The question on how a tuning tool can help solve difficult optimization models has been intriguing to me. For those new to the concept, the tuning tool tries different parameter settings and seeks to find good parameters for the solver for a given optimization model. The use of this tool is rather straightforward on easy models, it is less obvious to use it efficiently on harder models. I talked about this with Dr. Ed Klotz from IBM Cplex. This post is a collection of some of his advice on the topic.
Dr. Klotz’s first observation is that you are often tempted to use the tuning tool after you just ran the model with default settings. Since you are not interested in settings that take longer than the default, you can set the tuning time limit (different from the solver’s time limit) to the time needed to solve the model with default settings.
Second observation is that the tuning tool might run for a very long time. Another piece of advice is to put a time limit on the full tuning process (through the solver’s time limit parameter) so you don’t need to force terminate CPLEX. If you do, you will not be able to grab the most efficient parameters that were found by CPLEX. You can easily set this time limit so CPLEX works overnight and you get the results during the morning.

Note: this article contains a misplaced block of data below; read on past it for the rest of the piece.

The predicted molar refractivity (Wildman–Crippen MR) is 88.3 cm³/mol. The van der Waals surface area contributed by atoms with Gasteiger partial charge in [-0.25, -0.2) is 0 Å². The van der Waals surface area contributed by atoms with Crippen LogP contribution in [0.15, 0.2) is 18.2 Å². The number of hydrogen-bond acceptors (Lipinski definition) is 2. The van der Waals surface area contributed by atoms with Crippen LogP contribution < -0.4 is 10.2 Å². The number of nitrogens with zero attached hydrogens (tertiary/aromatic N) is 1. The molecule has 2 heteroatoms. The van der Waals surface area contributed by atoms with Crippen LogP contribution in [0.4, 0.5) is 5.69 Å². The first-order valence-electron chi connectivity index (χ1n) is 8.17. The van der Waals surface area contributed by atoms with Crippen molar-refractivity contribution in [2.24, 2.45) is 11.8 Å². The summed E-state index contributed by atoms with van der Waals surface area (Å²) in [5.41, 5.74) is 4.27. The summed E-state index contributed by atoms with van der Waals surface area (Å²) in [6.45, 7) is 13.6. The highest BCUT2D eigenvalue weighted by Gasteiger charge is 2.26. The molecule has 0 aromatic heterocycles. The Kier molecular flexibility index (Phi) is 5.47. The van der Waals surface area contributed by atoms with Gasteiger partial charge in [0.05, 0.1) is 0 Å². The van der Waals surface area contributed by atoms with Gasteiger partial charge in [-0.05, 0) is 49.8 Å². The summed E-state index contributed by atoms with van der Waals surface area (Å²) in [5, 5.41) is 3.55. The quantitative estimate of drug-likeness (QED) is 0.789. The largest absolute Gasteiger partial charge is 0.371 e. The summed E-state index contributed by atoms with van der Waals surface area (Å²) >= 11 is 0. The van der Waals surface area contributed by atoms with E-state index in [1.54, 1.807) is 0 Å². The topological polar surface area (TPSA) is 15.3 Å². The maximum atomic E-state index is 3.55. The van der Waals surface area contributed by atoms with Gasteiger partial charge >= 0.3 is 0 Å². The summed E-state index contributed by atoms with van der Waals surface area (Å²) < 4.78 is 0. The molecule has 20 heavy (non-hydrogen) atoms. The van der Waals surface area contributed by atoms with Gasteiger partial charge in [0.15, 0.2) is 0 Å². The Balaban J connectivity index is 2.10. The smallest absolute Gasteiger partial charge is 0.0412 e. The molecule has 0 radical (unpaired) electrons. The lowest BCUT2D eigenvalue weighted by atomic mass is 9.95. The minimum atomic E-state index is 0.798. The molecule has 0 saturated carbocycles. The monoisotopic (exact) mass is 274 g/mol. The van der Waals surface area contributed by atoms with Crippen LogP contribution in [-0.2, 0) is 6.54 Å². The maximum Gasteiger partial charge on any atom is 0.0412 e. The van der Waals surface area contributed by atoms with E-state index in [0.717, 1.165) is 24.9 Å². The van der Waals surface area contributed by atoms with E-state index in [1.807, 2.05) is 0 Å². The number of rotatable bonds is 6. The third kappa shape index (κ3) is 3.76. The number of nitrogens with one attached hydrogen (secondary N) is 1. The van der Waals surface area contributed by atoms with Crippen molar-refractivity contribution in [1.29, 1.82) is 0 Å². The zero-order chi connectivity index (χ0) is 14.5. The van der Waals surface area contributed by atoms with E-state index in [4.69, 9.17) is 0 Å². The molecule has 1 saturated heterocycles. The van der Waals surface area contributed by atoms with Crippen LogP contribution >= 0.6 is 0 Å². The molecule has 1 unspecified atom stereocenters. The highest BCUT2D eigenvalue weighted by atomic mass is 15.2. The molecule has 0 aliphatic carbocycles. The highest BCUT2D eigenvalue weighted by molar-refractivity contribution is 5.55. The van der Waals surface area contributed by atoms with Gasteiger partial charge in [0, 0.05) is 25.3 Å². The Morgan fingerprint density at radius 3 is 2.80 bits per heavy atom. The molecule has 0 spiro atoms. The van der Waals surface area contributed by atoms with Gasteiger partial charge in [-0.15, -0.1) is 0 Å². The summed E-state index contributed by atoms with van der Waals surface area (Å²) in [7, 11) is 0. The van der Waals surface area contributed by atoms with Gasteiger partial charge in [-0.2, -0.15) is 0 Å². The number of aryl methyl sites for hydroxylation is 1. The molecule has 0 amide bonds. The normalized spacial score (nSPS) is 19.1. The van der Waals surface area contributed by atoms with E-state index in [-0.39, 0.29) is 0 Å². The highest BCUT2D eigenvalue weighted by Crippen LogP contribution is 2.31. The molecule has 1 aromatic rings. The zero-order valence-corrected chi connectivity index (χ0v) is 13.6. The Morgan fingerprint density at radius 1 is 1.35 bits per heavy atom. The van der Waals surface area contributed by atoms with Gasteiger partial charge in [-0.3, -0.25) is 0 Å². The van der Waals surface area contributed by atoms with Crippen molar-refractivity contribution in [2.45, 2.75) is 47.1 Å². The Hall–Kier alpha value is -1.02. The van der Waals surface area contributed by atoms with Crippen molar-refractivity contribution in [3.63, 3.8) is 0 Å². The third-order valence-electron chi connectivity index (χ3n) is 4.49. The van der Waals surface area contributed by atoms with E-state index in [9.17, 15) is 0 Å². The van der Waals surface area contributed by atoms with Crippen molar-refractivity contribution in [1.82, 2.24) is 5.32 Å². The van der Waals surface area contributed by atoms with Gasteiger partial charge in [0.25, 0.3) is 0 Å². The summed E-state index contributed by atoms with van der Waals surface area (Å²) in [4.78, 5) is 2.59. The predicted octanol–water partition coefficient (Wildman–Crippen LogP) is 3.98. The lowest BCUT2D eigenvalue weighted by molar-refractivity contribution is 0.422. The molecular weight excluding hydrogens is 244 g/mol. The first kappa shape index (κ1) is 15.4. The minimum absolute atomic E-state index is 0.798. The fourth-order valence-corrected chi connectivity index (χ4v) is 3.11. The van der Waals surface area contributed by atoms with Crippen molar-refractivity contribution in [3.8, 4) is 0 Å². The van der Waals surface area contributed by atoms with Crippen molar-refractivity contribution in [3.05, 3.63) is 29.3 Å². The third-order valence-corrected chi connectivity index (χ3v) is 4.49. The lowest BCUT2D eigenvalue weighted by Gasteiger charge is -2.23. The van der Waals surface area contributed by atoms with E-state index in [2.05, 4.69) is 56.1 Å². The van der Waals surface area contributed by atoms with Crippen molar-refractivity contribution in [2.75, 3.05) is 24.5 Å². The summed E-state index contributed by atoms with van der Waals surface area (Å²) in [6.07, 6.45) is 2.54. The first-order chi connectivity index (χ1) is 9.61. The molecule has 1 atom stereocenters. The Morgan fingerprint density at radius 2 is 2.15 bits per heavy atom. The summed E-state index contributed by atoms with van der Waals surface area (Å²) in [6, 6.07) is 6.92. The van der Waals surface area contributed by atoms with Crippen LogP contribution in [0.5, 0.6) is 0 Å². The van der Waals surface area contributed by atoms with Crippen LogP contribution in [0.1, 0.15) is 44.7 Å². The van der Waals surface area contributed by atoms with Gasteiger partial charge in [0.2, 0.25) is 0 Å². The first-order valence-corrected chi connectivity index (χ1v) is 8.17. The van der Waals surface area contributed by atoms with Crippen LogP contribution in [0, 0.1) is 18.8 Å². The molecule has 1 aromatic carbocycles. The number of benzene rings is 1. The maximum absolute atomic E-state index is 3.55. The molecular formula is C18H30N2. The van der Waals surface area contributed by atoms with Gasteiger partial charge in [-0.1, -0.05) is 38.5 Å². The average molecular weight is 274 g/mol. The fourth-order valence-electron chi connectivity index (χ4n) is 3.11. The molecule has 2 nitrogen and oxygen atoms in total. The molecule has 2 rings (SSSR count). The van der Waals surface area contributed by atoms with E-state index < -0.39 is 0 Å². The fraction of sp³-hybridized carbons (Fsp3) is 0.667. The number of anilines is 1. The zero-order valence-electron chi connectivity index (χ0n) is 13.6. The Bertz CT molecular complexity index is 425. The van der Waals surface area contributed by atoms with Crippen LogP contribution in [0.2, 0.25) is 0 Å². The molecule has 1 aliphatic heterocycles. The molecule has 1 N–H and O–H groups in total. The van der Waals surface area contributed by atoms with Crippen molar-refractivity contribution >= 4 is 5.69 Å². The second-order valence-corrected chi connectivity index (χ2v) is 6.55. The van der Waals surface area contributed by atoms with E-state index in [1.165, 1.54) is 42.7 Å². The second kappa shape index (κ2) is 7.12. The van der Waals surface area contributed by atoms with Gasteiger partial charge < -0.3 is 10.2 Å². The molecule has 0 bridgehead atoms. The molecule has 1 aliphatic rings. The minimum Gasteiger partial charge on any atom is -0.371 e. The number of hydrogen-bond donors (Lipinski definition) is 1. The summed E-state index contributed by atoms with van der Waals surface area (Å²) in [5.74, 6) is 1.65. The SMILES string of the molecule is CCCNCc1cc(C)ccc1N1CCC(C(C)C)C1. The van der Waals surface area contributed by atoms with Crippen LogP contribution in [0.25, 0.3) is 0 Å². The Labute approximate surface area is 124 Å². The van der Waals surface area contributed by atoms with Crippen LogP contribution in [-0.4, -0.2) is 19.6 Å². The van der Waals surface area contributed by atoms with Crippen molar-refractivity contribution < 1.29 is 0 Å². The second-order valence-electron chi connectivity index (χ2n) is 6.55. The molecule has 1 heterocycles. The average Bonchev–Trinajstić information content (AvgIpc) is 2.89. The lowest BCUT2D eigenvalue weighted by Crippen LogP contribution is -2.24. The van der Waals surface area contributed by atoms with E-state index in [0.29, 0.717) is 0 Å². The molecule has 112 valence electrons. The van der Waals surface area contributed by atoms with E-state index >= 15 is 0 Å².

If the above tips fail to achieve interesting results, you can either try running your model on a faster machine, or in last resort, trying to run it on a cluster of machines by using distributed concurrent MIP tool through the remote object. If these pieces of advice seem unsatisfactory, please remember than while free food may be abundant in seminars, free lunches in mixed-integer programming are indeed very rare.